WHY IT’S NOTEWORTHY
Since its earliest days, and even in these casual times, the Bombay Club has maintained a sophistication. People tend to dress up here, even though there’s no strident dress code (except on New Year’s Eve). This is true even if you’re just stopping in for a cocktail–a specialty of the house since long before the current mixology craze began. But the food is good enough to bring you in, too.
The menu of Chef Nick Gile blends contemporary American and Creole ideas, with just enough classicism to make the place feel unusually civilized. However, throughout the menu are dishes whose influences come from far afield. The ingredients are of fine quality and the presentations handsome.
Marc Turk first opened the Bombay Club on Dumaine Street between Burgundy and Rampart in the early 1980s. In those days, it was entirely a lounge, with a vaguely British style, a jacket-and-tie dress code, and live music. When it moved to its present location, it added a kitchen and food, but continued to emphasize the bar and the music. Present owner Richard Fiske has kept that tradition going.
The main room is dominated by a large rectangular bar in the center of the main room. A tiny courtyard outside a panel of windows prevents the darkness from taking over completely. A number of private, curtained booths line one wall, perfect for a romantic evening. A smaller dining room off to one side is the most traditional restaurant environment here. There is live music every night, provided by musicians whose name you will likely have heard of if you’re into the local jazz scene.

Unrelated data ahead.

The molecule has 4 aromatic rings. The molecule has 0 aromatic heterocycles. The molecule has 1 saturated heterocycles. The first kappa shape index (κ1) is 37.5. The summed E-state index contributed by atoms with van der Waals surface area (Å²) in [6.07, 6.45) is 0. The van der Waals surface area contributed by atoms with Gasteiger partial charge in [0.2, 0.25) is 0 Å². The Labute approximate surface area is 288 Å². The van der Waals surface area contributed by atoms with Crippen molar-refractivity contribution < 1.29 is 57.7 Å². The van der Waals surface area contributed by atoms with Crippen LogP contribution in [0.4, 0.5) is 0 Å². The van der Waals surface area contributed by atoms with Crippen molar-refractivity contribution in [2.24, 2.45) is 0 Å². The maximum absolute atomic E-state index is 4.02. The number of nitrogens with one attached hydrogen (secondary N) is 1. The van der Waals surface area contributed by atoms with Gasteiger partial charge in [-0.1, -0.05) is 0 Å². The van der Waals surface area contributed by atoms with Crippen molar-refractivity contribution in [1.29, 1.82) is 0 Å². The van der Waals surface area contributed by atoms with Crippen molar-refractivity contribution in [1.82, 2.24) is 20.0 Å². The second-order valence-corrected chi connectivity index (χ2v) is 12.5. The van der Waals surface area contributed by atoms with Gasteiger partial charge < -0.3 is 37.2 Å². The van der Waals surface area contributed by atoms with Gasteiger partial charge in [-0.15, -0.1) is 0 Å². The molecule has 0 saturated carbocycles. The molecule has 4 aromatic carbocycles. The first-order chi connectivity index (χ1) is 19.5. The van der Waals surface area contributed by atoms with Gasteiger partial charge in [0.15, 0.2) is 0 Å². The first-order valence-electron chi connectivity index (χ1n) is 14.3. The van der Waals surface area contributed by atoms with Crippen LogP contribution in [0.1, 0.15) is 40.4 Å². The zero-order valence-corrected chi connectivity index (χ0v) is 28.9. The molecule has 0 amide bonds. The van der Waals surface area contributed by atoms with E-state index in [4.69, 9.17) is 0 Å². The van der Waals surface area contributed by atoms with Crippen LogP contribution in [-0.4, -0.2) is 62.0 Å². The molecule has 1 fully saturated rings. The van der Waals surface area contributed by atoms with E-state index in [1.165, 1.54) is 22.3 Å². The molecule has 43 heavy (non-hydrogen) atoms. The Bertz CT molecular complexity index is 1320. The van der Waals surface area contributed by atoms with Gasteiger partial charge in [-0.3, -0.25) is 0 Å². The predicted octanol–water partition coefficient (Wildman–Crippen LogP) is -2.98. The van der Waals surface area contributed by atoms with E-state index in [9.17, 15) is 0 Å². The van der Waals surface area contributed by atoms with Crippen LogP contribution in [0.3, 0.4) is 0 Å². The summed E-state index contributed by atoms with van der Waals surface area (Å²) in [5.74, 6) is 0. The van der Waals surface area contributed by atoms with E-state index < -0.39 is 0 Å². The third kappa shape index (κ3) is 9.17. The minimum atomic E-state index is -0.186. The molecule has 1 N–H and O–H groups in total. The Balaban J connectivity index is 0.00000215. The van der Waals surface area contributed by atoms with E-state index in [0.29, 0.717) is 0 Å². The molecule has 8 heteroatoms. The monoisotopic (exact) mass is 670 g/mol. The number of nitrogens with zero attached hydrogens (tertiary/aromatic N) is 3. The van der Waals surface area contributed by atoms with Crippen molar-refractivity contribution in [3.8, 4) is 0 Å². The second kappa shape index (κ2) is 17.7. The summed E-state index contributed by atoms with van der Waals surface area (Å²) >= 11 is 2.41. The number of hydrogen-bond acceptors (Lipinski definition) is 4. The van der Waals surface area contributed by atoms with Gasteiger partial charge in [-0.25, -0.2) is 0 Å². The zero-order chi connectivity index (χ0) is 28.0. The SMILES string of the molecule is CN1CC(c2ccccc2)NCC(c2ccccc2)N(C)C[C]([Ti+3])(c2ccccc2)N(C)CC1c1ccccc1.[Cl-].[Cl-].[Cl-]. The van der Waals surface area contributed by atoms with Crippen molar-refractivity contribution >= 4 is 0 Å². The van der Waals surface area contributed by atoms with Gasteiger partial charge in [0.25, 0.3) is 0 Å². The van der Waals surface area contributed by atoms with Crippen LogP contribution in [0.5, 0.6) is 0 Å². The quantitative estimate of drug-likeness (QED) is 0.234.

»Oysters,panneed eggplant, Parmesan cream sauce and angel hair pasta
Grits and grillades
»Crab-stuffed artichoke heart, tasso Creole tomato sauce
Fried quail, andouille gravy
»»Flash-fried Asian calamari, sweet chili sauce, sambal-lime sour cream
Soup du jour
Baby green salad, cucumbers, grape tomatoes, green goddess dressing
Strawberry, almond, balsamic and feta salad
Grilled romaine caesar salad, white anchovies, pepper-parmesan croutons
Blackened redfish on the half shell, drawn butter and lemon
»Seafood-stuffed barbecue shrimp
Seafood platter of the day
»Bombay fried drumfish, lyonnaise potatoes, crabmeat, sauce béarnaise
Chicken breast, parmesan and prosciutto crust, ratatouille
Pork porterhouse, cane syrup-Creole mustard glace, bacon smothered green beans
»»Duck Lafourche (slow-roasted leg quarter, pan-seared breast, boudin, greens, chow-chow, demi-glace)
Filet mignon, ribeye, or hanger steak, served with choice of sauces and sides
Chocolate mousse with fresh berries
»Chocolate Bourbon pecan pie
Chocolate sin cake
»Praline crème brulee
»Seasonal bread pudding
»Warm apple crisp with chantilly cream
Vanilla panna cotta, seasonal berries, phyllo crisp
FOR BEST RESULTS
Make reservations for the booths for dinner. Dress better than usual; the place seems to lend itself to that.
OPPORTUNITIES FOR IMPROVEMENT
The tall tables along side the bar (with matching tall chairs) are fine for a drink, but uncomfortable for dining.
FACTORS OTHER THAN FOOD
Up to three points, positive or negative, for these characteristics. Absence of points denotes average performance in the matter.
- Dining Environment +2
- Consistency +1
- Attitude +1
- Wine & Bar +1
- Hipness +2
- Local Color +2
- Live music every night
- Good for business meetings
- Open Sunday dinner
- Open Monday dinner
- Open all holidays
- Open till midnight FR SA
- Validated parking
- Reservations recommended
ANECDOTES AND ANALYSIS
The holidays are a strong time for the Bombay Club, whose mix of imaginative food and deftness at making cocktails lend to the thoroughly grown-up festivities. The chef takes full advantage of the season with a Reveillon menu, and opens on Christmas Eve and Day with highly agreeable, not-entirely-traditional special menus. New Year’s Eve has always been a major bash at the Bombay, and a tradition for a lot of people.